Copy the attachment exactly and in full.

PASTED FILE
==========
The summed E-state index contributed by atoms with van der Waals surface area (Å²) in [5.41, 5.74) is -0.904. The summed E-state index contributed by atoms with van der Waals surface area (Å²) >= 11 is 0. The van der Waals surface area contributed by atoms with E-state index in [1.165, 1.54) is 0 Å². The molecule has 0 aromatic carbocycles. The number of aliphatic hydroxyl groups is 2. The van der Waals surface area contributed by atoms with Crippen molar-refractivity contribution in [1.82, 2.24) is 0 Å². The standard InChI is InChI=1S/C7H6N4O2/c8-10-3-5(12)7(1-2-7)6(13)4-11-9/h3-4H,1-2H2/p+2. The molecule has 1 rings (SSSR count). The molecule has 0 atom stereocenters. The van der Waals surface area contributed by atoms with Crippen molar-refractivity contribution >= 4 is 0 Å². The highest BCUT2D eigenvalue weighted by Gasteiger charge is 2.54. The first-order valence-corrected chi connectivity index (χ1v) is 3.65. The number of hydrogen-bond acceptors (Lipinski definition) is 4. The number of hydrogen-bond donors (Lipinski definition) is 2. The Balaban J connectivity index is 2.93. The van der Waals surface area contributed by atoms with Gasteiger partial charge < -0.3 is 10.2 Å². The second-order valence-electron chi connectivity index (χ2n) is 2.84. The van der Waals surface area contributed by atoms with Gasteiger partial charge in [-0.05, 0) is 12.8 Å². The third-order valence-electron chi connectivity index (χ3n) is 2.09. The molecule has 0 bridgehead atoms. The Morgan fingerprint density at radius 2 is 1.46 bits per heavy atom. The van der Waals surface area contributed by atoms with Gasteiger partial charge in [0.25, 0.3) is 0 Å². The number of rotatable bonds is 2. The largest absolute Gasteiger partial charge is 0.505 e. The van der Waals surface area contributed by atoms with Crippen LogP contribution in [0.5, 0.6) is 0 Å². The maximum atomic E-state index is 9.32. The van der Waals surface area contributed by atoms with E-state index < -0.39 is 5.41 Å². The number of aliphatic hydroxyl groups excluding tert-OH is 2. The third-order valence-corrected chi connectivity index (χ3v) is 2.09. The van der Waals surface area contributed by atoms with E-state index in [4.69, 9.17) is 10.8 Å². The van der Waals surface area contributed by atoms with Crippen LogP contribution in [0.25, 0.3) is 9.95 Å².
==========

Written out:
The summed E-state index contributed by atoms with van der Waals surface area (Å²) in [5.41, 5.74) is -0.904. The summed E-state index contributed by atoms with van der Waals surface area (Å²) >= 11 is 0. The van der Waals surface area contributed by atoms with E-state index in [1.165, 1.54) is 0 Å². The molecule has 0 aromatic carbocycles. The number of aliphatic hydroxyl groups is 2. The van der Waals surface area contributed by atoms with Crippen molar-refractivity contribution in [1.82, 2.24) is 0 Å². The standard InChI is InChI=1S/C7H6N4O2/c8-10-3-5(12)7(1-2-7)6(13)4-11-9/h3-4H,1-2H2/p+2. The molecule has 1 rings (SSSR count). The molecule has 0 atom stereocenters. The van der Waals surface area contributed by atoms with Crippen molar-refractivity contribution >= 4 is 0 Å². The highest BCUT2D eigenvalue weighted by Gasteiger charge is 2.54. The first-order valence-corrected chi connectivity index (χ1v) is 3.65. The number of hydrogen-bond acceptors (Lipinski definition) is 4. The number of hydrogen-bond donors (Lipinski definition) is 2. The Balaban J connectivity index is 2.93. The van der Waals surface area contributed by atoms with Gasteiger partial charge < -0.3 is 10.2 Å². The second-order valence-electron chi connectivity index (χ2n) is 2.84. The van der Waals surface area contributed by atoms with Gasteiger partial charge in [-0.05, 0) is 12.8 Å². The third-order valence-electron chi connectivity index (χ3n) is 2.09. The molecule has 0 bridgehead atoms. The Morgan fingerprint density at radius 2 is 1.46 bits per heavy atom. The van der Waals surface area contributed by atoms with Gasteiger partial charge in [0.25, 0.3) is 0 Å². The number of rotatable bonds is 2. The largest absolute Gasteiger partial charge is 0.505 e. The van der Waals surface area contributed by atoms with Crippen LogP contribution in [0.5, 0.6) is 0 Å². The maximum atomic E-state index is 9.32. The van der Waals surface area contributed by atoms with E-state index < -0.39 is 5.41 Å². The number of aliphatic hydroxyl groups excluding tert-OH is 2. The third-order valence-corrected chi connectivity index (χ3v) is 2.09. The van der Waals surface area contributed by atoms with E-state index in [4.69, 9.17) is 10.8 Å². The van der Waals surface area contributed by atoms with Crippen LogP contribution in [0.25, 0.3) is 9.95 Å².